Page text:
Pelican Island (with baby chick)

And this is atrocious quality because I've zoomed in so far, but that little blob of pink I've circled is the second best highlight of my week (after the whale spotting).

To finish off our cruise, just before we got back to the dock, we were joined by a pod of young dolphins. A day with dolphins in it can never be a bad day if you ask me.

So, there you have it, my week in pictures. I had a very nice holiday, as did the rest of my family (I think) and now I'm back in the Tassie winter ready to try and sort out what I want to do about the unemployment situation.

Thursday, 9 July 2015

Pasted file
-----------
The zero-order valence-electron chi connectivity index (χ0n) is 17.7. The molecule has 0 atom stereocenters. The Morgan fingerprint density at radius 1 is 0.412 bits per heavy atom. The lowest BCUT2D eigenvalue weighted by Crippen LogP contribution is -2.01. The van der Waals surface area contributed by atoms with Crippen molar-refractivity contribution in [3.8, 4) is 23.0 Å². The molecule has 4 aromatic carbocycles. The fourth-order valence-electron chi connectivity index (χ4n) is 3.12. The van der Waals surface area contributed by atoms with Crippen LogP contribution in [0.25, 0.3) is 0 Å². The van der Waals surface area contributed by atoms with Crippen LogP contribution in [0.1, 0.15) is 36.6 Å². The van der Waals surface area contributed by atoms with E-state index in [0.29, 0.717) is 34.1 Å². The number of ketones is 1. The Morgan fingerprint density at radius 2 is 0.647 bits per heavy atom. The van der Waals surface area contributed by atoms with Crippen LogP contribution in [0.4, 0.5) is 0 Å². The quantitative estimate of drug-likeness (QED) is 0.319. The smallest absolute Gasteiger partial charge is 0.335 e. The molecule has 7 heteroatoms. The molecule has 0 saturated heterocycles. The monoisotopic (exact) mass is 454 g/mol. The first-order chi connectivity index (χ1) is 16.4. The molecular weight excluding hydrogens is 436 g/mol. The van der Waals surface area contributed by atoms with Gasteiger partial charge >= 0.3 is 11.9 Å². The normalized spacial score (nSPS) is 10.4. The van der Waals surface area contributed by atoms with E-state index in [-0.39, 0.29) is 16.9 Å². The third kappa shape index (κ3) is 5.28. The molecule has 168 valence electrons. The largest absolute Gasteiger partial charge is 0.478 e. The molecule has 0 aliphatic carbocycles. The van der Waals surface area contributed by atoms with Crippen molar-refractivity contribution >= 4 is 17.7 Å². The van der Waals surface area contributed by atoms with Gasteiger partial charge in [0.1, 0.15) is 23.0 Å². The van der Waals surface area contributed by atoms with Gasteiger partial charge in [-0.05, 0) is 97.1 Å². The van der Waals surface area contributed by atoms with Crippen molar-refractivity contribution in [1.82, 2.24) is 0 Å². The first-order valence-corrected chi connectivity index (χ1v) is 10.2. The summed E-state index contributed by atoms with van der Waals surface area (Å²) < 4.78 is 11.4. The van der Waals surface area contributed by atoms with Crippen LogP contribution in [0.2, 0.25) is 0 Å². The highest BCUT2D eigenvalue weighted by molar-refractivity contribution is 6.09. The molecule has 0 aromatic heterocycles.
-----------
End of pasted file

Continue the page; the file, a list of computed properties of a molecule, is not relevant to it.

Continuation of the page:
So, unfortunately I am still unemployed. One of the worst things when you are unemployed is that everytime you meet new people, they enquire what you do for a living. Everytime you get asked the question you have to admit to yourself that you do nothing, and then you have to deal with the half-hearted "oh, I hope you find something soon" comments from the person who asked. Well, yesterday I decided that I needed to find a new way of answering the question. I will now put on my most pretentious accent and declare "I've decided to focus on my art" whenever the question is asked. Unfortunately, though, if there are any follow-up questions I'm stuck again because I haven't so much as picked up a paintbrush in months. I told my friend, Cath (who is also currently unemployed, or practising for retirement as she puts it) about my new strategy yesterday and she said that she thinks my terrariums qualify as art. So this is how my next encounter with an innocent enquirer will go: